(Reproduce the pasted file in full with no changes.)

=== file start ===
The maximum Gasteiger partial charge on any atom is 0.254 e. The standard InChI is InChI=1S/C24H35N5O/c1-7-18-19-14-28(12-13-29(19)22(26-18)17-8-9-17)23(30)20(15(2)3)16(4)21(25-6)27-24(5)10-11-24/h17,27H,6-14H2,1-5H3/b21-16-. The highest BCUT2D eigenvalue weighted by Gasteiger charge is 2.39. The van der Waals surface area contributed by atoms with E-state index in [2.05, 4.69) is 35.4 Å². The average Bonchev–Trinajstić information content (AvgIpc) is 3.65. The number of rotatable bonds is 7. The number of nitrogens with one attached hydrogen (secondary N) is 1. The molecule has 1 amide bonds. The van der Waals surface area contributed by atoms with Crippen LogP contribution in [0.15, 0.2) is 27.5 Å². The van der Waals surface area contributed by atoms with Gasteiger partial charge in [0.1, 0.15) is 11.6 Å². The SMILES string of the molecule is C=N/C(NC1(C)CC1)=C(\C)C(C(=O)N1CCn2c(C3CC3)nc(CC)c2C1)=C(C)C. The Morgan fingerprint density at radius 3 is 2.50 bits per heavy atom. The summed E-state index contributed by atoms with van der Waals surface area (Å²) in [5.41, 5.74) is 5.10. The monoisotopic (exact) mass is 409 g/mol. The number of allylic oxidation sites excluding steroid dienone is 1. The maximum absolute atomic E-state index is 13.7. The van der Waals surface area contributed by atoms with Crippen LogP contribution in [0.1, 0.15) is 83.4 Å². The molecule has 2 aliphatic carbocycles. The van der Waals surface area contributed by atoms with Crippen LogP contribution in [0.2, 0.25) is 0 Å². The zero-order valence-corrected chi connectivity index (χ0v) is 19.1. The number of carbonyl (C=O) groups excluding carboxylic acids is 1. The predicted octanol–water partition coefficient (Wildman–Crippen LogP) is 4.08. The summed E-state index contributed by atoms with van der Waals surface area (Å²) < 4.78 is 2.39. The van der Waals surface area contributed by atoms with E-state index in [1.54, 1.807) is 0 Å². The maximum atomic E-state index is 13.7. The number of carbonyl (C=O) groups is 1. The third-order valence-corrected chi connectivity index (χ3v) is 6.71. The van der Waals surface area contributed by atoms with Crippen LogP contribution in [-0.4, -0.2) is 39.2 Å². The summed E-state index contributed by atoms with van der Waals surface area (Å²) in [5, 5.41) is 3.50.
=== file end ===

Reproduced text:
The maximum Gasteiger partial charge on any atom is 0.254 e. The standard InChI is InChI=1S/C24H35N5O/c1-7-18-19-14-28(12-13-29(19)22(26-18)17-8-9-17)23(30)20(15(2)3)16(4)21(25-6)27-24(5)10-11-24/h17,27H,6-14H2,1-5H3/b21-16-. The highest BCUT2D eigenvalue weighted by Gasteiger charge is 2.39. The van der Waals surface area contributed by atoms with E-state index in [2.05, 4.69) is 35.4 Å². The average Bonchev–Trinajstić information content (AvgIpc) is 3.65. The number of rotatable bonds is 7. The number of nitrogens with one attached hydrogen (secondary N) is 1. The molecule has 1 amide bonds. The van der Waals surface area contributed by atoms with Crippen LogP contribution in [0.15, 0.2) is 27.5 Å². The van der Waals surface area contributed by atoms with Gasteiger partial charge in [0.1, 0.15) is 11.6 Å². The SMILES string of the molecule is C=N/C(NC1(C)CC1)=C(\C)C(C(=O)N1CCn2c(C3CC3)nc(CC)c2C1)=C(C)C. The Morgan fingerprint density at radius 3 is 2.50 bits per heavy atom. The summed E-state index contributed by atoms with van der Waals surface area (Å²) in [5.41, 5.74) is 5.10. The monoisotopic (exact) mass is 409 g/mol. The number of allylic oxidation sites excluding steroid dienone is 1. The maximum absolute atomic E-state index is 13.7. The van der Waals surface area contributed by atoms with Crippen LogP contribution in [0.1, 0.15) is 83.4 Å². The molecule has 2 aliphatic carbocycles. The van der Waals surface area contributed by atoms with Crippen LogP contribution in [0.2, 0.25) is 0 Å². The zero-order valence-corrected chi connectivity index (χ0v) is 19.1. The number of carbonyl (C=O) groups excluding carboxylic acids is 1. The predicted octanol–water partition coefficient (Wildman–Crippen LogP) is 4.08. The summed E-state index contributed by atoms with van der Waals surface area (Å²) < 4.78 is 2.39. The van der Waals surface area contributed by atoms with E-state index in [1.54, 1.807) is 0 Å². The maximum atomic E-state index is 13.7. The number of carbonyl (C=O) groups is 1. The third-order valence-corrected chi connectivity index (χ3v) is 6.71. The van der Waals surface area contributed by atoms with Crippen LogP contribution in [-0.4, -0.2) is 39.2 Å². The summed E-state index contributed by atoms with van der Waals surface area (Å²) in [5, 5.41) is 3.50.